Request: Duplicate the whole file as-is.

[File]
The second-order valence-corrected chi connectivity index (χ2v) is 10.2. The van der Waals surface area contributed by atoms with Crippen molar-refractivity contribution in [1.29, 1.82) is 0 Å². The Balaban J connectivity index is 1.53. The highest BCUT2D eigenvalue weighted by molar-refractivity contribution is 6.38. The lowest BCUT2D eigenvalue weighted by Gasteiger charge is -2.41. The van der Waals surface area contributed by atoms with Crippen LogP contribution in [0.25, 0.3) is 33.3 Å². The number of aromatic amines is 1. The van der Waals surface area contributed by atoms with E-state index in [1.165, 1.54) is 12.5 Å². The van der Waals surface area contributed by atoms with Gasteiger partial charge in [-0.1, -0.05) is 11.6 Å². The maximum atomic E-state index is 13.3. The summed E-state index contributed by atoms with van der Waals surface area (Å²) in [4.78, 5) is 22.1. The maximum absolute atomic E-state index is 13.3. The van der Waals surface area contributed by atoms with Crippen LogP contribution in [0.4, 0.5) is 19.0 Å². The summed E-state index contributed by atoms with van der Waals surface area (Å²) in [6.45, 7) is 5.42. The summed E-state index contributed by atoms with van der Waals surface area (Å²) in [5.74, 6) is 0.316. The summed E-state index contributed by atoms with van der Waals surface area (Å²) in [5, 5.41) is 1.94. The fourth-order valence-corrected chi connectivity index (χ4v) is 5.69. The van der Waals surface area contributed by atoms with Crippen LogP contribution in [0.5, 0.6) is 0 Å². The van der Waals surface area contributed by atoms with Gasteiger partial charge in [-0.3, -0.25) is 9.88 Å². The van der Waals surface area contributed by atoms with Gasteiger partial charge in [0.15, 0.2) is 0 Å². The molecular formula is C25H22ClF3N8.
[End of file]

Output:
The second-order valence-corrected chi connectivity index (χ2v) is 10.2. The van der Waals surface area contributed by atoms with Crippen molar-refractivity contribution in [1.29, 1.82) is 0 Å². The Balaban J connectivity index is 1.53. The highest BCUT2D eigenvalue weighted by molar-refractivity contribution is 6.38. The lowest BCUT2D eigenvalue weighted by Gasteiger charge is -2.41. The van der Waals surface area contributed by atoms with Crippen LogP contribution in [0.25, 0.3) is 33.3 Å². The number of aromatic amines is 1. The van der Waals surface area contributed by atoms with E-state index in [1.165, 1.54) is 12.5 Å². The van der Waals surface area contributed by atoms with Gasteiger partial charge in [-0.1, -0.05) is 11.6 Å². The maximum atomic E-state index is 13.3. The summed E-state index contributed by atoms with van der Waals surface area (Å²) in [4.78, 5) is 22.1. The maximum absolute atomic E-state index is 13.3. The van der Waals surface area contributed by atoms with Crippen LogP contribution in [0.4, 0.5) is 19.0 Å². The summed E-state index contributed by atoms with van der Waals surface area (Å²) in [6.45, 7) is 5.42. The summed E-state index contributed by atoms with van der Waals surface area (Å²) in [5.74, 6) is 0.316. The summed E-state index contributed by atoms with van der Waals surface area (Å²) in [5, 5.41) is 1.94. The fourth-order valence-corrected chi connectivity index (χ4v) is 5.69. The van der Waals surface area contributed by atoms with Crippen LogP contribution in [0.5, 0.6) is 0 Å². The van der Waals surface area contributed by atoms with Gasteiger partial charge in [-0.3, -0.25) is 9.88 Å². The van der Waals surface area contributed by atoms with Gasteiger partial charge in [0.15, 0.2) is 0 Å². The molecular formula is C25H22ClF3N8.